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Glow in the Dark Chemistry

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by

Reid Gordon

on 6 February 2013

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Transcript of Glow in the Dark Chemistry

How is Chemistry involved in Making
Glow in the Dark There are four ways to make glow in the dark...
- Photoluminescence: the emission of light from a molecule or atom that has absorbed electromagnetic energy
- Bioluminescence: the light emitted by living organisms using an internal chemical reaction
- Chemiluminescence: the emission of light without the emission of heat as the result of a chemical reaction
- Radioluminescence- created by the bombardment of ionizing radiation

The main two ways to make glow in the dark products are Photoluminescence and Chemiluminescence. How is Glow in the Dark Used in Everyday Life? A few uses for glow in the dark products are...

- Make-up products such as nail polish and lip gloss
- Glow sticks
- Party Items (bracelets, rings, glasses, etc.)
- Powder
- Shoe laces By: Reid Gordon
and
Simran Hehar Without Chemistry, how Would it be Different to Make Glow in the Dark? We wouldn't be able to make the product at all. If we didn't have any knowledge about chemistry we wouldn't be able to complete the chemical reactions used to create the product. Also we would not know about phosphors. Phosphors are synthetic fluorescent or phosphorescent substances. These substances contain both luminescence and fluorescent attributes. Phosphors are most commonly known for their appearance in glow in the dark products. How Does Glow in the Dark effect the Economy? It effects the economy because glow in the dark products are very popular. There are about 15 million glow sticks sold each year. Since the average glow stick (16") sells for about $1.99 the product makes about $29,850,000 per year. Miscellaneous Information Glow in the dark is easy to make.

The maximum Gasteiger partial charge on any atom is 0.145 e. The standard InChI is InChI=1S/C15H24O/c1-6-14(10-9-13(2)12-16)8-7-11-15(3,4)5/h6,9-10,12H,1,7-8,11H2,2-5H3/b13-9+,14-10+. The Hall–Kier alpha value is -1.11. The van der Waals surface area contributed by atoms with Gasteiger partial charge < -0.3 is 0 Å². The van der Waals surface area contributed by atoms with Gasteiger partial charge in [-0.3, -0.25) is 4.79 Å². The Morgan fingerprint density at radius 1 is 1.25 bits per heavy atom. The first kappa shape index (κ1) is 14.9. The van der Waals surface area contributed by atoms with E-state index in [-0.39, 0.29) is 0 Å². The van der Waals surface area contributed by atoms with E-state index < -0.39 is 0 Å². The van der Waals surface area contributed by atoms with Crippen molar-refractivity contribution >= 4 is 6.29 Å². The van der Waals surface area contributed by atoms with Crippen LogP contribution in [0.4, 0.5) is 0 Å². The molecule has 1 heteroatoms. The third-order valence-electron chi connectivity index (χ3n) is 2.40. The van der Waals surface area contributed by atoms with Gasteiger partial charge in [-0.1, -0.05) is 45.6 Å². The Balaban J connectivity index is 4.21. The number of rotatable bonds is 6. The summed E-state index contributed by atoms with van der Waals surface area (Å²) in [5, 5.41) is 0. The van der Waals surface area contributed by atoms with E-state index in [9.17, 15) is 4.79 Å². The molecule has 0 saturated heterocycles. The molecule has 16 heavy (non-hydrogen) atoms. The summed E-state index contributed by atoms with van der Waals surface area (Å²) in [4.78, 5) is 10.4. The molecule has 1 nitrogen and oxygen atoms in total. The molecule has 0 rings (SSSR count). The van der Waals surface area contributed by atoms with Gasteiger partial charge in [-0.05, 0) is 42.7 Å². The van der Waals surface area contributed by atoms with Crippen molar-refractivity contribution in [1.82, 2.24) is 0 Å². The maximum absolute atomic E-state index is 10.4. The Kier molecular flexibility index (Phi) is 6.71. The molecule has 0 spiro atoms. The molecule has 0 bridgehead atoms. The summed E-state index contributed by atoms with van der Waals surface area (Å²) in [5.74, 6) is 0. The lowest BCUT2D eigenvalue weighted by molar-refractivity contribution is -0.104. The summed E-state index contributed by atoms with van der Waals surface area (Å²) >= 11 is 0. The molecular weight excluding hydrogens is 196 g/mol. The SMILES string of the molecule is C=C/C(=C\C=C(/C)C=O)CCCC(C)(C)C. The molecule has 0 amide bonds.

How to make glow in the dark products. One way to create glow in the dark objects is to replace and water in a substance with tonic water. Tonic water contains a chemical called quinine that always glows an oceanic blue color. However, when using tonic water you will have to have a black light to actually make the water glow. Some other experiments may need to have a black light.

Some examples of glow in the dark experiments include...
- glow in the dark powder
- glow in the dark slime
- glow in the dark jello
- glow in the dark mountain dew
- glow in the dark water www.darkniteglow.com Glow in the Dark Science Works Cited inventors.about.com/od/gstarinventions/a/glow_stick.htm science.howstuffworks.com/innovation/science-questions/question388.htm
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